Commercial Kitchen Ventilation - Demonstrating Savings in the Field

Commercial Kitchen Ventilation - Demonstrating Savings in the Field

The ventilation system is often the largest energy consumer in a foodservice establishment.

At over a million foodservice establishments across the United States and Canada, the first thing staff turn on after the lights is the commercial kitchen ventilation system. The hoods, fans, and other parts of the ventilation system remove the smoke and heat of cooking from the building and bring in fresh air. Like adequate lighting, ventilation systems are integral to safe and comfortable commercial kitchen operation. And just like the lights, the commercial kitchen ventilation system is on from opening to closing.

But sometimes there's not a lot of cooking going on between meal times. Just as you can turn down the lights to save energy when the sun lights up a room, you can turn down the ventilation system when you're not cooking at full capacity. That's demand control kitchen ventilation (DCKV)—matching system operation to what's cooking.

Case studies have shown up to 70 percent energy savings with demand control ventilation, yet less than one percent of ventilation systems have demand control.

Sharing Results to Increase Market Share

CEE members and manufacturers are working together to improve market penetration of demand control kitchen ventilation. We're gathering a credible, compelling body of evidence demonstrating the energy savings from DCKV across several market segments and product offerings. Together, we are revealing to customers, regulators, and other stakeholders that commercial DCKV can be a solid investment. We invite you to run a field test or view the results from the first field test.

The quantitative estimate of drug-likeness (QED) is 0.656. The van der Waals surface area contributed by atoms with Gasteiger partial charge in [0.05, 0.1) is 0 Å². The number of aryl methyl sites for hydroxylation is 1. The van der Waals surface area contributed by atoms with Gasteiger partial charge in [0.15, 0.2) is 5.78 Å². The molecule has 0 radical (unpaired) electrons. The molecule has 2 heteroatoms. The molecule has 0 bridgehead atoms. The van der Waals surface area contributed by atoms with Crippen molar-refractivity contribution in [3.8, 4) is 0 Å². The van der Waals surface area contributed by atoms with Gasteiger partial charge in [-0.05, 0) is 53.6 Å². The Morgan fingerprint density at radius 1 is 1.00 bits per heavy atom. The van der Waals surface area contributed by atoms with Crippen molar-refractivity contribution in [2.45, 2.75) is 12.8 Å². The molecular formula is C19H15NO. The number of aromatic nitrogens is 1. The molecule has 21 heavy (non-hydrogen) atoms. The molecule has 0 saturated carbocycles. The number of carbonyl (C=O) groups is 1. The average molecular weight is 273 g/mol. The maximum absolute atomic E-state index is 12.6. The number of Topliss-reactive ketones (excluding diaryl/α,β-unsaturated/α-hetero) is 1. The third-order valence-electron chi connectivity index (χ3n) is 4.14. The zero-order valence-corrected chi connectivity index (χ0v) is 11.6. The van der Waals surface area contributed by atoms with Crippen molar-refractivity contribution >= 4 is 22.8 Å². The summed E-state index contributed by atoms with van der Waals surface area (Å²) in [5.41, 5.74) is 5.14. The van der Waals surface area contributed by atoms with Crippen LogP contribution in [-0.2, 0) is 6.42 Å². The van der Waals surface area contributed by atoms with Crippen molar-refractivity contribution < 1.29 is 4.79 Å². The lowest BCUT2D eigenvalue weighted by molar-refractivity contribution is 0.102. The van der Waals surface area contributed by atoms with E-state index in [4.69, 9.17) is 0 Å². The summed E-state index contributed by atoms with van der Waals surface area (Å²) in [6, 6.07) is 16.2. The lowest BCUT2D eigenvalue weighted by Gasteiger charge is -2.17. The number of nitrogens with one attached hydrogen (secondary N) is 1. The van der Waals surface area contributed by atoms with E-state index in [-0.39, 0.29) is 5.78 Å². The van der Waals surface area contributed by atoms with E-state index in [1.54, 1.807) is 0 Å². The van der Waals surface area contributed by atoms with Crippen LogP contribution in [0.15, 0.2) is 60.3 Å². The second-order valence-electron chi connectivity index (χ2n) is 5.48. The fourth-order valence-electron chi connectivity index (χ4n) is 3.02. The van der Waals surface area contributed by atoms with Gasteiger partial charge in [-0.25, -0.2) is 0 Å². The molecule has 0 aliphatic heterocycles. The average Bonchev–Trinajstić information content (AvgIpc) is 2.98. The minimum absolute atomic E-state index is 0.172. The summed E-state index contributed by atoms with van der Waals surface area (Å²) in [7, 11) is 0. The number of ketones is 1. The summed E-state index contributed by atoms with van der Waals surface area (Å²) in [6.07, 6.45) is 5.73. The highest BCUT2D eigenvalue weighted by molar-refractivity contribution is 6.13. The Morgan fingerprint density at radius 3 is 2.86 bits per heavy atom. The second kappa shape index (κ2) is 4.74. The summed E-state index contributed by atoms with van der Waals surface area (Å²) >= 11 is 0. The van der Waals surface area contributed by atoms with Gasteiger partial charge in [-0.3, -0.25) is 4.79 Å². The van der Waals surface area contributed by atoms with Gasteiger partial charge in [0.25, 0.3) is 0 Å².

Together, we can accelerate market growth.

By collecting test results from demand control kitchen ventilation (DCKV) installations across multiple foodservice applications, climates, and system types, program administrators and manufacturers are demonstrating to customers, regulators, and other stakeholders the benefits of using demand control for commercial kitchen ventilation. Together we can provide decision makers a powerful dataset.
No one program administrator, manufacturer, or stakeholder can gather all this data alone. Join us.

How do I participate?

  1. Review the CEE Field Test Protocol.
  2. Let us know you're interested in doing a field test. Include any questions you have about the protocol.
  3. You can work individually or in partnership with manufacturers or energy efficiency program administrators. If you’d like to partner with other organizations, CEE staff can work with you on potential partnership opportunities.
  4. Submit your results to CEE using the data submission template.
  5. A group of CEE members will review the submission and, once any questions are addressed, the field test will be posted to the field tests results page.
  6. You can then leverage the field tests results in your local programs and sales channels. For ideas, visit the DCKV Incentives list in the CEE Commercial Kitchens Program Summary.

If your organization is a member of CEE, you can find more information and work with the CEE Commercial Kitchen Committee on the CEE Forum.

"We know what commercial DCKV can do, and we’re excited to be the first manufacturer to show it to our customers and their utilities using an industry-accepted protocol."